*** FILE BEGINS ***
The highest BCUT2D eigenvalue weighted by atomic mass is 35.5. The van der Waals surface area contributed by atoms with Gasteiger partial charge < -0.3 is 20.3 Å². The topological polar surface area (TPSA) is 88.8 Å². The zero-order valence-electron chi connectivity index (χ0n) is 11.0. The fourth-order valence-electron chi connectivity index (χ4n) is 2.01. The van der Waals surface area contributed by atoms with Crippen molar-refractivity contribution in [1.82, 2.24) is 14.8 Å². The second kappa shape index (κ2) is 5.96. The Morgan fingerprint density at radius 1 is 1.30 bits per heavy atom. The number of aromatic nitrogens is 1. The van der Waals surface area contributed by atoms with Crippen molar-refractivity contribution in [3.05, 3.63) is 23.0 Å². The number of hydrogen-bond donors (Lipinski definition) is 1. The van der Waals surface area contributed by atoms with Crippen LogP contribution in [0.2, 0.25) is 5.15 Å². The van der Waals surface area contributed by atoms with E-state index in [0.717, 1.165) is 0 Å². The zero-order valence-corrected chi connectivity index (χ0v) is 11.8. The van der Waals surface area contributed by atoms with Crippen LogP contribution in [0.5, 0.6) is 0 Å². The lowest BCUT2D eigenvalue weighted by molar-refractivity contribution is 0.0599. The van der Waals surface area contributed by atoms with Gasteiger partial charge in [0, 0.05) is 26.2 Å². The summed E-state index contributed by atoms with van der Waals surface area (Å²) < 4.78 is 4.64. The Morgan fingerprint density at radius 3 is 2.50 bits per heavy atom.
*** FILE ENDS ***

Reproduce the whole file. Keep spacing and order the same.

The highest BCUT2D eigenvalue weighted by atomic mass is 35.5. The van der Waals surface area contributed by atoms with Gasteiger partial charge < -0.3 is 20.3 Å². The topological polar surface area (TPSA) is 88.8 Å². The zero-order valence-electron chi connectivity index (χ0n) is 11.0. The fourth-order valence-electron chi connectivity index (χ4n) is 2.01. The van der Waals surface area contributed by atoms with Crippen molar-refractivity contribution in [1.82, 2.24) is 14.8 Å². The second kappa shape index (κ2) is 5.96. The Morgan fingerprint density at radius 1 is 1.30 bits per heavy atom. The number of aromatic nitrogens is 1. The van der Waals surface area contributed by atoms with Crippen molar-refractivity contribution in [3.05, 3.63) is 23.0 Å². The number of hydrogen-bond donors (Lipinski definition) is 1. The van der Waals surface area contributed by atoms with Crippen LogP contribution in [0.2, 0.25) is 5.15 Å². The van der Waals surface area contributed by atoms with E-state index in [0.717, 1.165) is 0 Å². The zero-order valence-corrected chi connectivity index (χ0v) is 11.8. The van der Waals surface area contributed by atoms with Crippen LogP contribution in [0.5, 0.6) is 0 Å². The lowest BCUT2D eigenvalue weighted by molar-refractivity contribution is 0.0599. The van der Waals surface area contributed by atoms with Gasteiger partial charge in [0, 0.05) is 26.2 Å². The summed E-state index contributed by atoms with van der Waals surface area (Å²) < 4.78 is 4.64. The Morgan fingerprint density at radius 3 is 2.50 bits per heavy atom.